PRIVACY + SECURITY BLOG

News, Developments, and Insights

high-tech technology background with eyes on computer display

Panoptic Surveillance and Privacy’s Future: An Interview with Oscar Gandy

Back in 1993, Professor Oscar Gandy, Jr. wrote one of the most insightful and prescient books about privacy: The Panoptic Sort: A Political Economy of Personal Information. Oscar Gandy is an emeritus professor with the Annenberg School for Communication at the University of Pennsylvania, having retired from active teaching in 2006. He has continued to publish in […]

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Privacy at the Margins: An Interview with Scott Skinner-Thompson on Privacy and Marginalized Groups

Privacy at the Margins 01

Recently, Professor Scott Skinner-Thompson (Colorado Law) published an excellent thought-provoking book, Privacy at the Margins (Cambridge University Press, 2020), which explores the important role that privacy plays for marginalized groups. The book is superb, and it is receiving the highest praise from leading scholars. For example, Dean Erwin Chemerinksy (Berkeley Law) proclaims that the book […]

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Schrems II: Reflections on the Decision and Next Steps

Schrems II - US Surveillance Law

Professor Paul Schwartz and I recently edited the Schrems II decision for our Information Privacy Law casebook.  Schrems II is short for Facebook Ireland Ltd. v. Maximillian Schrems — the second challenge by Maximillian Schrems to the transfer of data between the EU and US.  In Schrems I, the European Court of Justice (CJEU) invalidated the Safe […]

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Cartoon: Facial Recognition

Cartoon Facial Recognition -- TeachPrivacy Privacy Training 02 small

Facial recognition technology involves using algorithms to identify people based on their faces. Distinctive details about people’s faces are compiled into “face templates,” which are then stored in a database and used to find facial matches, Facial recognition is quickly being deployed by many companies for various purposes, such as authenticating identity (unlocking smart phones) […]

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The Supreme Court on Smart Phones: An Interview of Bart Huffman about Law and Technology

The U.S. Supreme Court has been notoriously slow to tackle new technology. In 2002, Blackberry launched its first smart phone. On June 29, 2007, Steve Jobs announced the launch of the original Apple iPhone. But it took the Supreme Court until 2014 to decide a case involving the Fourth Amendment and smart phones – Riley […]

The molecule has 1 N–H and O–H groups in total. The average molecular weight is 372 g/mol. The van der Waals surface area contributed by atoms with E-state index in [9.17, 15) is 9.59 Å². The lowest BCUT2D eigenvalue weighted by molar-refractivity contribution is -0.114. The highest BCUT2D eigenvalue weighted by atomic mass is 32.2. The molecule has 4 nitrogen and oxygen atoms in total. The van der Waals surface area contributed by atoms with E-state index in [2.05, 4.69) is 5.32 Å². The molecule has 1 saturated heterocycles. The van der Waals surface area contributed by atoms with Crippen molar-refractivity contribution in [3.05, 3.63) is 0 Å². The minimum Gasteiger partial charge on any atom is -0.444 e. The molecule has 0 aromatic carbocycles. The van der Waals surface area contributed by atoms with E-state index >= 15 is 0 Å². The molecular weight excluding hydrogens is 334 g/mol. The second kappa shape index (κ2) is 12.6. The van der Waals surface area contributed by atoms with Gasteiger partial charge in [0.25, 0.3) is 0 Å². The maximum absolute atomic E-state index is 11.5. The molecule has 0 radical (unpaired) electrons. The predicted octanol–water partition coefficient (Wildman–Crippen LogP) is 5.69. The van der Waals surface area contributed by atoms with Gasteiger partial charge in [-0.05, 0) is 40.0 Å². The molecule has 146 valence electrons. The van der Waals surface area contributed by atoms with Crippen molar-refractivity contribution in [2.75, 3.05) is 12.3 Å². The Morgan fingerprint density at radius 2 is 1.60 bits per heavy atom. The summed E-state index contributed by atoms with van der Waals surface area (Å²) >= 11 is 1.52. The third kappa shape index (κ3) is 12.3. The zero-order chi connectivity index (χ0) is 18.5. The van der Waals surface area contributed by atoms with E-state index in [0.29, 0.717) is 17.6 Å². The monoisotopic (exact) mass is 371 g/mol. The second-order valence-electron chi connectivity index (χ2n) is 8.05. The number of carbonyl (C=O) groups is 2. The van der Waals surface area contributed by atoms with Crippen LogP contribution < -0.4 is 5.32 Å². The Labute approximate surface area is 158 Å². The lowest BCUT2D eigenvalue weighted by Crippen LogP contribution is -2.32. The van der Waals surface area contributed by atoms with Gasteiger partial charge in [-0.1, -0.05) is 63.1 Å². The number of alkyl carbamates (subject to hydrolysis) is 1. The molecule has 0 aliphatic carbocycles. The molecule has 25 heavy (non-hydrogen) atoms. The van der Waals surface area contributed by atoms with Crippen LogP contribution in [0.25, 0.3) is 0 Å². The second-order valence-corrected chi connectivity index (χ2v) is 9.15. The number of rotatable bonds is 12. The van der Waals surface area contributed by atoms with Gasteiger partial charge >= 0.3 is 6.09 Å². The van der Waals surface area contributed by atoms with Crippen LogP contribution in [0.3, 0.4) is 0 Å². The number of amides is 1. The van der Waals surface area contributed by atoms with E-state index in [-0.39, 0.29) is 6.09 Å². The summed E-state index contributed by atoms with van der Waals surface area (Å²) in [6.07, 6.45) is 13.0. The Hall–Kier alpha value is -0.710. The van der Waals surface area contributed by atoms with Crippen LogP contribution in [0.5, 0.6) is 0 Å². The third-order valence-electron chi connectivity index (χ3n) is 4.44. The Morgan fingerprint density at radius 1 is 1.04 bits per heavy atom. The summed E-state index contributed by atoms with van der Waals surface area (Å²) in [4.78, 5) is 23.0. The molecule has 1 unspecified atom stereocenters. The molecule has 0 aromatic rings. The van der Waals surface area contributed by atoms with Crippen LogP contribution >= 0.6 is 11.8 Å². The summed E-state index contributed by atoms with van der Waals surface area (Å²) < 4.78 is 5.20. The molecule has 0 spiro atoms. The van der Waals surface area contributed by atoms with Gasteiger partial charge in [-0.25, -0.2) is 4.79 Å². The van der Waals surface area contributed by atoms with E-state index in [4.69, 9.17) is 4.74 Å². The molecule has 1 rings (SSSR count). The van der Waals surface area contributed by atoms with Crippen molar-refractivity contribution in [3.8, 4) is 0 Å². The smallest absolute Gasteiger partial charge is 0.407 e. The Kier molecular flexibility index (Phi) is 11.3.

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Carpenter v. United States, Cell Phone Location Records, and the Third Party Doctrine

Carpenter v US - cell-site location information 02

The U.S. Supreme Court recently issued a decision in Carpenter v. United States, an important Fourth Amendment case that was eagerly awaited by many. The decision was widely cheered as a breakthrough in Fourth Amendment jurisprudence — hailed as a “landmark privacy case” and a “major victory for digital privacy [link no longer available].”  In the NY […]

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10 Reasons Why the Fourth Amendment Third Party Doctrine Should Be Overruled in Carpenter v. US

10 Reasons to Overrule the Fourth Amendment Third Party Doctrine

The U.S. Supreme Court will be hearing arguments this week in Carpenter v. United States, which is one of the most important Fourth Amendment cases before the Court.  The case involves whether the Third Party Doctrine will remain viable.  If so, the Fourth Amendment will fade into obsolescence in today’s digital age. In this post, […]

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Cartoon About Connected Devices

Cartoon Connected Devices - Internet of Things

This cartoon depicts the potential future of the Internet of Things.  As more and more devices are connected to the Internet, including ones implanted in people’s bodies, increasing thought must be given to the privacy and security implications.  The speed of technological development is moving at a far greater pace than the speed of policy […]

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The Nothing-to-Hide Argument – My Essay’s 10th Anniversary

Privacy Surveillance Nothing to Hide Argument

In response to government surveillance or massive data gathering, many people say that there’s nothing to worry about.  “I’ve got nothing to hide,” they declare.  “The only people who should worry are those who are doing something immoral or illegal.” The nothing-to-hide argument is ubiquitous.  This is why I wrote an essay about it 10 […]

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Epilogue to the St. Louis Cardinals Baseball Hacking Case

St Louis Cardinals Hacking Baseball

A while ago, I wrote about a case involving a member of the St. Louis Cardinals baseball team staff who improperly accessed a database of the Houston Astros.   There is now an epilogue to report in the case.  The individual who engaged in the illegal access — a scouting director named Chris Correa — […]

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